Branding for Startups – Can trust become competitive advantage against big brands?

When I wrote about the advantages of building your startup with a brand focus from the beginning I got the question: isn’t a brand something that requires years and a long-term approach to build? It does, to stay alive and relevant for a long time. But we shouldn’t give into the belief that a brand, an image is a constant, an unshakable quality that will never evolve. 

It can be downright challenging for big brands to stay relevant and recognize the time to let go of a heritage that is meaningful no longer. Though some luxury and heritage brands will always stay on demand – as Burberry became chic again only after they cut off the franchises, returned to domestic production and focused on the traditional product line and quality – others will thrive to disrupt themselves to stay exciting and fresh for younger customers.

if brands would disappear

And only exciting is not enough. A maturer, more demanding kind of consumer generation is growing up, already requiring to be able to trust the brands they buy from. They look at businesses as responsible members of the society and decisions are increasingly made based on the transparency of said businesses. 

Not to mention it is easier to maintain trust then gaining it back again. Do you trust big corporations? Is it easy to believe that they are up to no mischief? In our era privacy finally becomes a real concern for the average customer – and is definitely already super important for your early adopter – so as sustainable solutions, local products and the actions and beliefs of CEOs. 

Thanks to almost unlimited information we are quick to boycott Firefox – otherwise a big favorite for their development principals and privacy policy – because of a comment denouncing gay marriage. In effect similarly, Abercombie&Fitch suffered 17% drop in sales since they declared how they are only for the cool AND slim kids out there.

This perceived access to all information works in favour of startups. First, conscientiously building on transparency to communicate our genuine good intentions is also easier when you are just starting out. Patagonia’s Footprint Chronicles is a good example: I salute their aim to eliminate the use of down plucked from geese still alive or force-fed for foie gras. However, if you are building a clothing company right now, you can choose your supplier with this requirement in mind and look better from the start.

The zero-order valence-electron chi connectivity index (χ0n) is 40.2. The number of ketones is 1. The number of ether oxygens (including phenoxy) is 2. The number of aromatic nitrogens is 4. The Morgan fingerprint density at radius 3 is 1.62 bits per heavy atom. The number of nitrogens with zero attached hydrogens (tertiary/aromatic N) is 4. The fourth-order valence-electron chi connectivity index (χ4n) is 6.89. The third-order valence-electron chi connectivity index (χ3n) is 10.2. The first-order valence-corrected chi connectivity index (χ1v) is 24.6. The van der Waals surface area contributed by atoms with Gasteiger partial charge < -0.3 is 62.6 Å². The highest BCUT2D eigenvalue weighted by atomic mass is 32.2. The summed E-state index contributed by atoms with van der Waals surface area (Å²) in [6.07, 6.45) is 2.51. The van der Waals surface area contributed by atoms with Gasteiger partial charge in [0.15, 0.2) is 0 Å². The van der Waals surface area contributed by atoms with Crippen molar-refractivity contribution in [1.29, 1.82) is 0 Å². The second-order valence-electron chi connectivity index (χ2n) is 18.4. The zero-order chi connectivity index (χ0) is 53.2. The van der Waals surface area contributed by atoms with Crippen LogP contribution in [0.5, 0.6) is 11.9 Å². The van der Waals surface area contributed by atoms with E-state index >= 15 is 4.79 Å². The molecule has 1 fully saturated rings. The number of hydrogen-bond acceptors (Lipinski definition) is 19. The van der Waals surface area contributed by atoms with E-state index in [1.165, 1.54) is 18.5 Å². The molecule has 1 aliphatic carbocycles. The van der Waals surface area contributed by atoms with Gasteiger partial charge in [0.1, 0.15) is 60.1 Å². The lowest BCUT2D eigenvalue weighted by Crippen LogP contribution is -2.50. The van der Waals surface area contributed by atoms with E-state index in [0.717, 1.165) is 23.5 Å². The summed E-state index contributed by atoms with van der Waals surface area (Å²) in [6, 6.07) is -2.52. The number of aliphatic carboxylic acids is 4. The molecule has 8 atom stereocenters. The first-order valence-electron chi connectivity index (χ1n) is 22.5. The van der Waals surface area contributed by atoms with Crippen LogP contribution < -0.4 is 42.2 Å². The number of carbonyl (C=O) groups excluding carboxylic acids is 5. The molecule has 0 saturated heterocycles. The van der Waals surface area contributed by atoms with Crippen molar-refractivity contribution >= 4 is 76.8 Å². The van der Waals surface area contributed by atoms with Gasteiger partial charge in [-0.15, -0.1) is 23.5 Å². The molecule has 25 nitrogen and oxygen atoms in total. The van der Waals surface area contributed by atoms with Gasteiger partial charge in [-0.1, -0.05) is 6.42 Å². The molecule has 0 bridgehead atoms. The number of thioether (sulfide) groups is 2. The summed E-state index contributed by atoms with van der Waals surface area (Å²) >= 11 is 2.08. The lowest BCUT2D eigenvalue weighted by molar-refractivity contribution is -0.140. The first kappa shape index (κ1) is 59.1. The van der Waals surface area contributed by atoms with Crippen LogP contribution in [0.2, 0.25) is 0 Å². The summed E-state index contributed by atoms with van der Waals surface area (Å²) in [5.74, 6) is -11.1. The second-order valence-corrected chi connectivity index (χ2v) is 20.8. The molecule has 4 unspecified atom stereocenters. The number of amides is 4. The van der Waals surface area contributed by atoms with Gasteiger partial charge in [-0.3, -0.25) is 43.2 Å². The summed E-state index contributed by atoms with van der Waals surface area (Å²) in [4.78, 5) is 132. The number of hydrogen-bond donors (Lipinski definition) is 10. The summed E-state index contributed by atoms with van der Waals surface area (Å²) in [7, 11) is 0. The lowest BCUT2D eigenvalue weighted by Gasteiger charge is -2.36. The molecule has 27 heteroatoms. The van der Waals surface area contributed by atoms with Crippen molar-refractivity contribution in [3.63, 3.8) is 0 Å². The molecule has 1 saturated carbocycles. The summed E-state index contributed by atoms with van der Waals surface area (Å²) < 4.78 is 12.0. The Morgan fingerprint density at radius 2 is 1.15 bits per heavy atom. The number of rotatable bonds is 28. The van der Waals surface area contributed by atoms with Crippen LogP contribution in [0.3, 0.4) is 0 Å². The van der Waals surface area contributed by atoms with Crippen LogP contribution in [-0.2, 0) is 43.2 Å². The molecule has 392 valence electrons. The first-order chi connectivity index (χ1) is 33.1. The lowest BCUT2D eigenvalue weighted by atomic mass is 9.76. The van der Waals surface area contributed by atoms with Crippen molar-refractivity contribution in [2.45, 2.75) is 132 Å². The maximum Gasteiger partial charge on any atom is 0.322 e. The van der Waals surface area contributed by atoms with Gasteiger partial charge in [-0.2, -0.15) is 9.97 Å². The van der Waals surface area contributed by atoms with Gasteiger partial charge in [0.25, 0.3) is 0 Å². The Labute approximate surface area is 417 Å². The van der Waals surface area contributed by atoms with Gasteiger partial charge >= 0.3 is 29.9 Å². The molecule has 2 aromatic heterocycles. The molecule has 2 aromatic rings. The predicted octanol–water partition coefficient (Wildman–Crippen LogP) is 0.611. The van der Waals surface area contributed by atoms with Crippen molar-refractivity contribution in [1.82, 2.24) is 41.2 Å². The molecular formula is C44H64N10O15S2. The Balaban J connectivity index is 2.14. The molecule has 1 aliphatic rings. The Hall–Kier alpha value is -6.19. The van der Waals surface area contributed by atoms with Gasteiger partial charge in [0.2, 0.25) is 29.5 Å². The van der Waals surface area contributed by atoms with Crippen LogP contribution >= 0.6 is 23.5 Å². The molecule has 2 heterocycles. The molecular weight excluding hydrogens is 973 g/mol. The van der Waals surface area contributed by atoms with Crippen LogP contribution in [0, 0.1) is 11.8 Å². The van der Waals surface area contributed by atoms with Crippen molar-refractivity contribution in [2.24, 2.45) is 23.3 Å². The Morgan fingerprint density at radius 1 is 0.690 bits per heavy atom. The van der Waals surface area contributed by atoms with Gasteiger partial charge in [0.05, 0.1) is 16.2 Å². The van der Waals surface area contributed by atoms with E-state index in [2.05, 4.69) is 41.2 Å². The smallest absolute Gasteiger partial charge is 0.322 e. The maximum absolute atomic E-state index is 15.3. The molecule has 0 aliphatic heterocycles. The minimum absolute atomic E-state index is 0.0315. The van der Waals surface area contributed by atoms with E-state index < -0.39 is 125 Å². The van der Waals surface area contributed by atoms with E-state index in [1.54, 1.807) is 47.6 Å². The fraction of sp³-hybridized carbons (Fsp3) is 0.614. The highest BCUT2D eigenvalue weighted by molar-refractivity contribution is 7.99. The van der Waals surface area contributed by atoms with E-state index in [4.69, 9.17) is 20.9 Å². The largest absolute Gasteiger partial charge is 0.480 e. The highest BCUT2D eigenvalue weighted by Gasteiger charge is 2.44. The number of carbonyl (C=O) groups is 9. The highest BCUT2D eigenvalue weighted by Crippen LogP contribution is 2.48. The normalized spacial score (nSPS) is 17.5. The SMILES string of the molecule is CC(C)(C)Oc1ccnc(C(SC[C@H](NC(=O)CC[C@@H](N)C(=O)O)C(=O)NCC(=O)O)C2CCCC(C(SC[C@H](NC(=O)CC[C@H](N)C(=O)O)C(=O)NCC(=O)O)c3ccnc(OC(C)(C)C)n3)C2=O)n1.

You also don’t need to turn around a whole organisation and convince a board of directors either. Imagine how much work it was for Auchan to make their complete sustainability report available for every customer!

consumer trust

Secondly, many projects would never be able to spring to life without this trust. Running a successful Kickstarter campaign based on a promise wouldn’t be possible without people willing to try out new things and early adopters couldn’t inspire mainstream usage either.

In terms of communication, the biggest challenge for established brands comes exactly from this: clean slate brands, startups often embody contemporary customer values better. The values our users seek are our owns and communicating them honestly trumps any clever strategy. It’s easier to be sustainable, ethical and accessible from the beginning, than changing already existing perceptions and building up a new image. 

Yes, if you want to build a strong brand, you are in for the long haul. But whatever you do, will contribute to how consumers perceive you as a company and as a brand, even if marketing is nowhere on your mind. Better to be mindful about it, and use all the advantage you happen to got. 

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